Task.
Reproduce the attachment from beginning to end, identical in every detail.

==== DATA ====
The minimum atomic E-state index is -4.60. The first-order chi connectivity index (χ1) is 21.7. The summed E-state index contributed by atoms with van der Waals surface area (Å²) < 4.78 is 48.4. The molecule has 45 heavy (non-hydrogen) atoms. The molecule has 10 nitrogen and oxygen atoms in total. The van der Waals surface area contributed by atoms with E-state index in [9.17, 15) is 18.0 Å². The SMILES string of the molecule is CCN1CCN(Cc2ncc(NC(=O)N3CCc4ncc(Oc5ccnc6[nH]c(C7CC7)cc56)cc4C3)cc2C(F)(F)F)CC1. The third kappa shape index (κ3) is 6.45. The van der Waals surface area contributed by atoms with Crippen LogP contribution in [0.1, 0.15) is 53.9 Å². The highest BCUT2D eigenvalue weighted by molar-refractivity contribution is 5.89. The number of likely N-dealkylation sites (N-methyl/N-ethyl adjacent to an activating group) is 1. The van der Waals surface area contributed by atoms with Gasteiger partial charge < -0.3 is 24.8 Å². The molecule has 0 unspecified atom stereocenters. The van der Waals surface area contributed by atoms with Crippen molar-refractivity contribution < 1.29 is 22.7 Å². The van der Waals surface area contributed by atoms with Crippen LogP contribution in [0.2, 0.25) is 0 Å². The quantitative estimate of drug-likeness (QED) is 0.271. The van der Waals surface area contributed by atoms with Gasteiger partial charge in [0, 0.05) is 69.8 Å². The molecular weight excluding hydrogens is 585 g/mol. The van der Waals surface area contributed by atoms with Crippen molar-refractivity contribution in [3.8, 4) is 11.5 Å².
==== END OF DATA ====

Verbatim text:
The minimum atomic E-state index is -4.60. The first-order chi connectivity index (χ1) is 21.7. The summed E-state index contributed by atoms with van der Waals surface area (Å²) < 4.78 is 48.4. The molecule has 45 heavy (non-hydrogen) atoms. The molecule has 10 nitrogen and oxygen atoms in total. The van der Waals surface area contributed by atoms with E-state index in [9.17, 15) is 18.0 Å². The SMILES string of the molecule is CCN1CCN(Cc2ncc(NC(=O)N3CCc4ncc(Oc5ccnc6[nH]c(C7CC7)cc56)cc4C3)cc2C(F)(F)F)CC1. The third kappa shape index (κ3) is 6.45. The van der Waals surface area contributed by atoms with Crippen LogP contribution in [0.1, 0.15) is 53.9 Å². The highest BCUT2D eigenvalue weighted by molar-refractivity contribution is 5.89. The number of likely N-dealkylation sites (N-methyl/N-ethyl adjacent to an activating group) is 1. The van der Waals surface area contributed by atoms with Gasteiger partial charge < -0.3 is 24.8 Å². The molecule has 0 unspecified atom stereocenters. The van der Waals surface area contributed by atoms with Crippen molar-refractivity contribution < 1.29 is 22.7 Å². The van der Waals surface area contributed by atoms with Crippen LogP contribution in [0.2, 0.25) is 0 Å². The quantitative estimate of drug-likeness (QED) is 0.271. The van der Waals surface area contributed by atoms with Gasteiger partial charge in [0, 0.05) is 69.8 Å². The molecular weight excluding hydrogens is 585 g/mol. The van der Waals surface area contributed by atoms with Crippen molar-refractivity contribution in [3.8, 4) is 11.5 Å².